Polymerase Chain Reaction (PCR) is a molecular-based laboratory technique that involves detecting small amounts of the genetic material (DNA) that is contained within all living organisms. This is done in the laboratory by making millions of copies of a specific sequence of the target DNA, a process called ‘amplification’. The PCR used in this study could detect as few as 100,000 M. bovis bacteria in a gram of sample.
Microbial (microbiological) culture means attempting to grow any live M. bovis bacteria present within the samples, in a laboratory under carefully controlled conditions. Culture can detect as few as 1 to 10 M. bovis bacteria in a sample.
- M. bovis was not grown from any of the faecal samples collected from the naturally infected TB reactor cattle from the UK and the Republic of Ireland
- A single colony of M. bovis grew from a faecal sample from one of the experimentally infected animals. This is indicative of growth from a single bacterium detected in the sample
- M. bovis was detected by PCR testing in one faecal sample from a TB reactor from the Republic of Ireland out of four such samples from that animal tested by PCR. However subsequent PCR testing of a duplicate set of samples from that animal produced negative results.
The major limitation of this study is that it is very difficult to prove a negative result. Detecting bacteria at the evidently extremely low amounts found in a single sample is working at the very limits of detection. It is, therefore, feasible that there were bacteria present in numbers below these limits.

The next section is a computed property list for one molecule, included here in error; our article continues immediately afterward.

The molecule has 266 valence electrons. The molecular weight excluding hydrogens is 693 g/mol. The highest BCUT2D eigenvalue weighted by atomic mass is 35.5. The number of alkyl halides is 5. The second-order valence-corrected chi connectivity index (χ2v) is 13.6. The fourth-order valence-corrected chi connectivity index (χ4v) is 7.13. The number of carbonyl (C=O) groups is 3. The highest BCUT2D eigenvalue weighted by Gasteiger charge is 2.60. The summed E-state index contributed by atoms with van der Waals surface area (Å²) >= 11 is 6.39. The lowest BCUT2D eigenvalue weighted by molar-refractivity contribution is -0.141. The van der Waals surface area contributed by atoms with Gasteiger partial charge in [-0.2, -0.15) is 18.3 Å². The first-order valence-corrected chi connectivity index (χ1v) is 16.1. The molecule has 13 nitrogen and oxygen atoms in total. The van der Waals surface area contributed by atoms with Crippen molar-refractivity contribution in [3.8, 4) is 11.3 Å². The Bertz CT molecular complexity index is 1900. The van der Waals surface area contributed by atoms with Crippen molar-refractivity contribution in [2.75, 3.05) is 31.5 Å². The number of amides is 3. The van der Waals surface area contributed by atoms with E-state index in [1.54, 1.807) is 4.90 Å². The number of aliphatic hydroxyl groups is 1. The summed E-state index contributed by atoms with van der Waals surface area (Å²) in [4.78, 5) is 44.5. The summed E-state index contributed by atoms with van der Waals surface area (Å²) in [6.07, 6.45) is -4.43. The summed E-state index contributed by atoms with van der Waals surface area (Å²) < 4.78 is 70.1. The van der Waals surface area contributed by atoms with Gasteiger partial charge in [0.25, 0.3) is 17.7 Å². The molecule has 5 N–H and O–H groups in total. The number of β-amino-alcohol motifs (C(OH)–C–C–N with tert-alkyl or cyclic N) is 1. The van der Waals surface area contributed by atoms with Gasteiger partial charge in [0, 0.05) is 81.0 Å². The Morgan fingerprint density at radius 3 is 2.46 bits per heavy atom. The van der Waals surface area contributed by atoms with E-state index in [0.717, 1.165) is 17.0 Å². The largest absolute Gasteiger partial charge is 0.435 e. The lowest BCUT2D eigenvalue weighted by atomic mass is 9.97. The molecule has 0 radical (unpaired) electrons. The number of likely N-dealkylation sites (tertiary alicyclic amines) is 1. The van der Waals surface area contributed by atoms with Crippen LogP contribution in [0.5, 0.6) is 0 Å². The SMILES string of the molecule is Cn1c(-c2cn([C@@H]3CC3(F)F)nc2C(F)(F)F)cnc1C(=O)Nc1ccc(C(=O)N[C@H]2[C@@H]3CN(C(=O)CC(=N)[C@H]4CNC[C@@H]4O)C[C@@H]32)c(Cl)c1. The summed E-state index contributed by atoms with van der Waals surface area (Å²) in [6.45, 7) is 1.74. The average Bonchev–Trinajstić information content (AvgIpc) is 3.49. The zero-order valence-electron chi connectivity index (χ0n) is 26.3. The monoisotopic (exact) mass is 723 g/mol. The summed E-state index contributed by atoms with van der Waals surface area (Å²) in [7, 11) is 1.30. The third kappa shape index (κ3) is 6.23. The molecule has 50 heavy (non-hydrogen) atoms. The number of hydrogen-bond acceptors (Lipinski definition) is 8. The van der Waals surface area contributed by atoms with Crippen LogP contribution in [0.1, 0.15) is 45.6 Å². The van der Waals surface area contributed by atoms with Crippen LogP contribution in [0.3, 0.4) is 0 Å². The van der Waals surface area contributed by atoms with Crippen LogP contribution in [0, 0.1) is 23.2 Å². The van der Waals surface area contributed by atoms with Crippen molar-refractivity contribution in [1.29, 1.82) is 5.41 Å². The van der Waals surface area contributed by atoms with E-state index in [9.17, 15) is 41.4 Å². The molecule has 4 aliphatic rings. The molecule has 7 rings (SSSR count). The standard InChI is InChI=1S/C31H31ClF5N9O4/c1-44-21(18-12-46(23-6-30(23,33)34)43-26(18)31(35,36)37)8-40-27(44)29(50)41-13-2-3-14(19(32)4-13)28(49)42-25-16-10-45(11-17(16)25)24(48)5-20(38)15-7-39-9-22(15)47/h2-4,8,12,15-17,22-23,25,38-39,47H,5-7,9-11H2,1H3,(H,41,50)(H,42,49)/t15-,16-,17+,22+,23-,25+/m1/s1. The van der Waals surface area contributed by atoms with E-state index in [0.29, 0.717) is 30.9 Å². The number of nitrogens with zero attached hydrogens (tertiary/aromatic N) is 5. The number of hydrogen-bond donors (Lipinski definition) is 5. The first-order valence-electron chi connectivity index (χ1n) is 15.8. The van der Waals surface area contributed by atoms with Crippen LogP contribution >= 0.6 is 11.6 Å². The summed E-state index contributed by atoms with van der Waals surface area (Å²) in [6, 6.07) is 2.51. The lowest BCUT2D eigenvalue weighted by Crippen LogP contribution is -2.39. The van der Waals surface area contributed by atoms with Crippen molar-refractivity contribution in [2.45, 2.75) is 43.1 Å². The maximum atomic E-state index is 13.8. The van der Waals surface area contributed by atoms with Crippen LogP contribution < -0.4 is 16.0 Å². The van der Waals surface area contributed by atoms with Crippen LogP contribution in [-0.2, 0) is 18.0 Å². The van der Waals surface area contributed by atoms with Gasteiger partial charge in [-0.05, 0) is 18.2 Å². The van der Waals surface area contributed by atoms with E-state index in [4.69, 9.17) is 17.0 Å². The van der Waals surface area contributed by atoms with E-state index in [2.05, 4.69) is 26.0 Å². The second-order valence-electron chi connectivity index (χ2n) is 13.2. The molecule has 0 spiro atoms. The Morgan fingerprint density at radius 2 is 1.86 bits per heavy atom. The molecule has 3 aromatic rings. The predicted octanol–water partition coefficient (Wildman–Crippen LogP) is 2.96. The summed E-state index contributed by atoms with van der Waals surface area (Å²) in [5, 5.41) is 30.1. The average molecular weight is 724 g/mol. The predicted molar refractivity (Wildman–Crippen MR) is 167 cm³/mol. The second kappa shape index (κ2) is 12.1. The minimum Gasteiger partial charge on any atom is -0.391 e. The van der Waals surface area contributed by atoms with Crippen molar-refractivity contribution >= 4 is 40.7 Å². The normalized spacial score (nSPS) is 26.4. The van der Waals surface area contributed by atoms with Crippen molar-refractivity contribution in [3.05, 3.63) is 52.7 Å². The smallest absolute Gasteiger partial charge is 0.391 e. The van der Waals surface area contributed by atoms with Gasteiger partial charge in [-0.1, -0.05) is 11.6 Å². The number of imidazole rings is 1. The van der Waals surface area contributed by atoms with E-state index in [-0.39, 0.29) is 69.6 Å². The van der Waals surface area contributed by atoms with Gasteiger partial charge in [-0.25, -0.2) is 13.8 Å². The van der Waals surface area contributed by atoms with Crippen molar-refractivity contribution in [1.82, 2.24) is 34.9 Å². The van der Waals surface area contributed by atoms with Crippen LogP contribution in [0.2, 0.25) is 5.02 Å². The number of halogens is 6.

The results of this research show that the frequency of shedding of M. bovis bacteria (above the limits of detection) in the faeces of naturally and experimentally infected cattle from the UK and the Republic of Ireland, including those with visible lesions of TB and those without, is extremely low. The results suggest that the risk of subsequently spreading TB through cattle slurry or manure use on agricultural land may be lower than previously suggested.
The results of this research could be used to inform risk assessments and guidelines on the disposal of cattle slurry and manure on agricultural land.
Although the results of this research suggest that the risk of spreading TB via cattle slurry and manure use on agricultural land may be lower than previously suggested, APHA still recommends that farmers take a precautionary approach and follow the guidance on handling, storing and spreading slurry and manure in the TB Biosecurity Five Point Plan.
The TB risk posed by cattle slurry and manure depends on multiple factors which can vary between farms:
- Severity of the TB breakdown from which the slurry/manure originate
- Rate of shedding of M. bovis bacterium in cattle faeces (found in this research to be extremely low)
- Number of cattle in the herd shedding M. bovis bacteria in their faeces (shedding can be intermittent)
- Size of the herd contributing faeces to the muck heap/slurry lagoon
- Dilution factor
- Bacterial die-off / inactivation during the composting/storage process
- Method of storage, handling and spreading
- Storage time before spreading
- Environmental conditions and survival of viable M. bovis bacteria on pasture.